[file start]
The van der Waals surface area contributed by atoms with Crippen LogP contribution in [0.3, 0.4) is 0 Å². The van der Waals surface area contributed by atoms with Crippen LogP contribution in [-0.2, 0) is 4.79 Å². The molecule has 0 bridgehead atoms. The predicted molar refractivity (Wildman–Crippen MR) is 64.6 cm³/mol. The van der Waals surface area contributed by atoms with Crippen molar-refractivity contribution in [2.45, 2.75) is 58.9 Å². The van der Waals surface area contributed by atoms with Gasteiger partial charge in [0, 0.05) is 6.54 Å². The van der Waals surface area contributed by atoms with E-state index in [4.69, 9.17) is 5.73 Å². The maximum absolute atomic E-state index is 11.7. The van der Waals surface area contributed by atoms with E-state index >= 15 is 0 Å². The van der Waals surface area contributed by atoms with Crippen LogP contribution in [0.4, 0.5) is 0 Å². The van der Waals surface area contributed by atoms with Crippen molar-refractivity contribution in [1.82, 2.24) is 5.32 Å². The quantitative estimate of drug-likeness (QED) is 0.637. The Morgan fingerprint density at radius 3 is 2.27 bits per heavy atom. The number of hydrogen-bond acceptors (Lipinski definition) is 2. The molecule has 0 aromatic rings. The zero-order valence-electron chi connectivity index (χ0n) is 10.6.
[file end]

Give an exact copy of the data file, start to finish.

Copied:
The van der Waals surface area contributed by atoms with Crippen LogP contribution in [0.3, 0.4) is 0 Å². The van der Waals surface area contributed by atoms with Crippen LogP contribution in [-0.2, 0) is 4.79 Å². The molecule has 0 bridgehead atoms. The predicted molar refractivity (Wildman–Crippen MR) is 64.6 cm³/mol. The van der Waals surface area contributed by atoms with Crippen molar-refractivity contribution in [2.45, 2.75) is 58.9 Å². The van der Waals surface area contributed by atoms with Gasteiger partial charge in [0, 0.05) is 6.54 Å². The van der Waals surface area contributed by atoms with E-state index in [4.69, 9.17) is 5.73 Å². The maximum absolute atomic E-state index is 11.7. The van der Waals surface area contributed by atoms with E-state index >= 15 is 0 Å². The van der Waals surface area contributed by atoms with Crippen LogP contribution in [0.4, 0.5) is 0 Å². The van der Waals surface area contributed by atoms with Crippen molar-refractivity contribution in [1.82, 2.24) is 5.32 Å². The quantitative estimate of drug-likeness (QED) is 0.637. The Morgan fingerprint density at radius 3 is 2.27 bits per heavy atom. The number of hydrogen-bond acceptors (Lipinski definition) is 2. The molecule has 0 aromatic rings. The zero-order valence-electron chi connectivity index (χ0n) is 10.6.